We assessed adverse metabolic effects of atenolol and hydrochlorothiazide among hypertensive patients with and without abdominal obesity using data from a randomized, open-label study of hypertensive patients without evidence of cardiovascular disease or diabetes mellitus. Intervention included randomization to 25 mg of hydrochlorothiazide or 100 mg of atenolol monotherapy followed by their combination. Fasting glucose, insulin, triglycerides, high-density lipoprotein cholesterol, and uric acid levels were measured at baseline and after monotherapy and combination therapy. Outcomes included new occurrence of and predictors for new cases of glucose ≥100 mg/dL (impaired fasting glucose), triglyceride ≥150 mg/dL, high-density lipoprotein ≤40 mg/dL for men or ≤50 mg/dL for women, or new-onset diabetes mellitus according to the presence or absence of abdominal obesity. Abdominal obesity was present in 167 (58%) of 395 patients. Regardless of strategy, in those with abdominal obesity, 20% had impaired fasting glucose at baseline compared with 40% at the end of study (P<0.0001). Proportion with triglycerides ≥150 mg/dL increased from 33% at baseline to 46% at the end of study (P<0.01). New-onset diabetes mellitus occurred in 13 patients (6%) with and in 4 patients (2%) without abdominal obesity. Baseline levels of glucose, triglyceride, and high-density lipoprotein predicted adverse outcomes, and predictors for new-onset diabetes mellitus after monotherapy in those with abdominal obesity included hydrochlorothiazide strategy (odds ratio: 46.91 [95% CI: 2.55 to 862.40]), female sex (odds ratio: 31.37 [95% CI: 2.10 to 468.99]), and uric acid (odds ratio: 3.19 [95% CI: 1.35 to 7.52]). Development of adverse metabolic effect, including new-onset diabetes mellitus associated with short-term exposure to hydrochlorothiazide and atenolol was more common in those with abdominal obesity. Key Words: atenolol • hydrochlorothiazide • abdominal obesity • metabolic syndrome • new-onset diabetes mellitus • hypertension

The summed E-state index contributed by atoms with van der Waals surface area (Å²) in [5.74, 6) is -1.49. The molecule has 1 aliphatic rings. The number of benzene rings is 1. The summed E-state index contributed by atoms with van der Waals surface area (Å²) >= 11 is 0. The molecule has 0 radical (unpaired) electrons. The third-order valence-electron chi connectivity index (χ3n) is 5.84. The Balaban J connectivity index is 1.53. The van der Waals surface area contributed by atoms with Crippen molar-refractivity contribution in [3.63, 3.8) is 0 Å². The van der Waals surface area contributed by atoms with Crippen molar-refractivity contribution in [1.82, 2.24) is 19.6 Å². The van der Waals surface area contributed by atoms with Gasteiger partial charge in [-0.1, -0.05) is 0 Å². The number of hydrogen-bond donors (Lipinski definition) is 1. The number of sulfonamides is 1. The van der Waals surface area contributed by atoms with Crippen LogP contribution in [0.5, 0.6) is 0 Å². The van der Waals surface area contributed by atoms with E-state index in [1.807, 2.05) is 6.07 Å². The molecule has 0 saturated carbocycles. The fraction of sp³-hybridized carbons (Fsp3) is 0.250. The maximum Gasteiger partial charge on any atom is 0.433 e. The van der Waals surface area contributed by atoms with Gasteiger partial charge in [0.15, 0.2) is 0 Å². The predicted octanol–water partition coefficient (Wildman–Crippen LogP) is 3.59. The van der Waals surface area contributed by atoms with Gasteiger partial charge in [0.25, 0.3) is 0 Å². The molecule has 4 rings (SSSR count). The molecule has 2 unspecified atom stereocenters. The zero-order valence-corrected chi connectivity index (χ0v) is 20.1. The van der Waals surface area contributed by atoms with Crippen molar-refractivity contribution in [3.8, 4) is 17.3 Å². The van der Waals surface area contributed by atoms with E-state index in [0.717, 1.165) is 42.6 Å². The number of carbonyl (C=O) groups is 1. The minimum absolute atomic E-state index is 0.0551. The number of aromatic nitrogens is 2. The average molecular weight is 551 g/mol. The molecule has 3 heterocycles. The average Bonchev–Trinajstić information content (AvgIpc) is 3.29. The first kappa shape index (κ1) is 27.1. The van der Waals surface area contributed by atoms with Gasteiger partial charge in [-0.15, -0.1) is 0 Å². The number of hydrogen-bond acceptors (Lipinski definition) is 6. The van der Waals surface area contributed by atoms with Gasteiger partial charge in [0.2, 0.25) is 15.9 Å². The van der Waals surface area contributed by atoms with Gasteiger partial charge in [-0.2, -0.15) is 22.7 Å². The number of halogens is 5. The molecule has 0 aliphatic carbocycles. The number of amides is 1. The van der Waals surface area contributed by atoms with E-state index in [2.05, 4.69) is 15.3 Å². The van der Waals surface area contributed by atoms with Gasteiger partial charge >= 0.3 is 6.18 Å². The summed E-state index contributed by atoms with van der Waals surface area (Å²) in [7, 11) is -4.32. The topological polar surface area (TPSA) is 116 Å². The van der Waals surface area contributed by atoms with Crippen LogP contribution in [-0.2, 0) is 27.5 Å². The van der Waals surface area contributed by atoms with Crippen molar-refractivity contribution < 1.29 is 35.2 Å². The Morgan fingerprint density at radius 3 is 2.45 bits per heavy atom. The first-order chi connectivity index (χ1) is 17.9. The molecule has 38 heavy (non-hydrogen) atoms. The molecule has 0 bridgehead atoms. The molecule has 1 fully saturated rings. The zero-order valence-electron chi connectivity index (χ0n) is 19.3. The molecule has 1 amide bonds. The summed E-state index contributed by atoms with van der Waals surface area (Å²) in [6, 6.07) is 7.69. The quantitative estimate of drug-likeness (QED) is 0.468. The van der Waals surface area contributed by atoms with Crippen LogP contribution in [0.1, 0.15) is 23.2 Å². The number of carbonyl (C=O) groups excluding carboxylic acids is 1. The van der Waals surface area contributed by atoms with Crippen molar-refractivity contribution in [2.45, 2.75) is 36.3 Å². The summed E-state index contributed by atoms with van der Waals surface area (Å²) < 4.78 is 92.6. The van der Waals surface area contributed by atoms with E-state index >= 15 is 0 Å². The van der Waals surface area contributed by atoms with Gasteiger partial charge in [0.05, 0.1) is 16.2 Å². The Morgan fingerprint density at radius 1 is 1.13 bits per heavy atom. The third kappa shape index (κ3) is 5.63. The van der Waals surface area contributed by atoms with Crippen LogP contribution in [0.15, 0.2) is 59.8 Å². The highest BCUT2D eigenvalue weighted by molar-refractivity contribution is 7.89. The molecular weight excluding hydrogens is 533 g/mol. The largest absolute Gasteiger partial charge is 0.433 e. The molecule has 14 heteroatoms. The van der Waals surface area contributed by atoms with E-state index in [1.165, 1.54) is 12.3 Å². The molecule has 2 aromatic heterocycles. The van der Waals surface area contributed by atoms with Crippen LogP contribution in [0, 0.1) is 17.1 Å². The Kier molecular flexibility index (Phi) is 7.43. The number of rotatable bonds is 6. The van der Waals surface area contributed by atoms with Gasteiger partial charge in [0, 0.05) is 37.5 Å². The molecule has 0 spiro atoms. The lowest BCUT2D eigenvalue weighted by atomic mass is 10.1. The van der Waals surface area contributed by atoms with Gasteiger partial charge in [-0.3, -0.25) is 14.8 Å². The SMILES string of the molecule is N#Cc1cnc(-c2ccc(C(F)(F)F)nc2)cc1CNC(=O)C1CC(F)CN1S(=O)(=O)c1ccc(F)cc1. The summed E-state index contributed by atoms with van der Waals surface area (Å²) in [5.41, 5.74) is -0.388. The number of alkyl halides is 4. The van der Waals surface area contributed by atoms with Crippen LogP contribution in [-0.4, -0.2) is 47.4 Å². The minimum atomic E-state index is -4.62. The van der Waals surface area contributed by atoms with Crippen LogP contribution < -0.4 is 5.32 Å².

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Obesity In Mid-Life Linked To Risk Of Frailty